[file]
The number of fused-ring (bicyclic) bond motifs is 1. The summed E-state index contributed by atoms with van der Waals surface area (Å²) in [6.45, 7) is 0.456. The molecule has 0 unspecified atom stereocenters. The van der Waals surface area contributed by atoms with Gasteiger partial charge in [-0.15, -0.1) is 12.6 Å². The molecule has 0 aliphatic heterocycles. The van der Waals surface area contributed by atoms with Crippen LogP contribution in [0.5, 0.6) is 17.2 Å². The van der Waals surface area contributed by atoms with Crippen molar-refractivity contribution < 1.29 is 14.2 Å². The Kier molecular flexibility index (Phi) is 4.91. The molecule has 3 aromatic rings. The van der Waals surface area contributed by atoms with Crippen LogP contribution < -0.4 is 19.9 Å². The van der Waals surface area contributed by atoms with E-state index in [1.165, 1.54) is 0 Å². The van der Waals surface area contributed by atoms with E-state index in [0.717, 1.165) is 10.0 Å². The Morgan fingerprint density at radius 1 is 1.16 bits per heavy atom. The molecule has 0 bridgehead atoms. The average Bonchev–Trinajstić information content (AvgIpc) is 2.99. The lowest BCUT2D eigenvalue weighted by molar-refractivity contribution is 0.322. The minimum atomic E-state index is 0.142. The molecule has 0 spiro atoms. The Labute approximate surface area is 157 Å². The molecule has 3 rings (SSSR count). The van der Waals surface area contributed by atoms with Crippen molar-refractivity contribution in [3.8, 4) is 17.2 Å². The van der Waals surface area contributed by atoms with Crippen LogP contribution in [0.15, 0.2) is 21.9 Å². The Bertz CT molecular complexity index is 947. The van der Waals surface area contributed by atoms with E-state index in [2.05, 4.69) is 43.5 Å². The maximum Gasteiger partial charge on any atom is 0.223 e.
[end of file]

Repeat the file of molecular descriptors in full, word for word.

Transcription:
The number of fused-ring (bicyclic) bond motifs is 1. The summed E-state index contributed by atoms with van der Waals surface area (Å²) in [6.45, 7) is 0.456. The molecule has 0 unspecified atom stereocenters. The van der Waals surface area contributed by atoms with Gasteiger partial charge in [-0.15, -0.1) is 12.6 Å². The molecule has 0 aliphatic heterocycles. The van der Waals surface area contributed by atoms with Crippen LogP contribution in [0.5, 0.6) is 17.2 Å². The van der Waals surface area contributed by atoms with Crippen molar-refractivity contribution < 1.29 is 14.2 Å². The Kier molecular flexibility index (Phi) is 4.91. The molecule has 3 aromatic rings. The van der Waals surface area contributed by atoms with Crippen LogP contribution < -0.4 is 19.9 Å². The van der Waals surface area contributed by atoms with E-state index in [1.165, 1.54) is 0 Å². The van der Waals surface area contributed by atoms with E-state index in [0.717, 1.165) is 10.0 Å². The Morgan fingerprint density at radius 1 is 1.16 bits per heavy atom. The molecule has 0 bridgehead atoms. The average Bonchev–Trinajstić information content (AvgIpc) is 2.99. The lowest BCUT2D eigenvalue weighted by molar-refractivity contribution is 0.322. The minimum atomic E-state index is 0.142. The molecule has 0 spiro atoms. The Labute approximate surface area is 157 Å². The molecule has 3 rings (SSSR count). The van der Waals surface area contributed by atoms with Crippen molar-refractivity contribution in [3.8, 4) is 17.2 Å². The van der Waals surface area contributed by atoms with Crippen LogP contribution in [0.15, 0.2) is 21.9 Å². The Bertz CT molecular complexity index is 947. The van der Waals surface area contributed by atoms with E-state index in [2.05, 4.69) is 43.5 Å². The maximum Gasteiger partial charge on any atom is 0.223 e.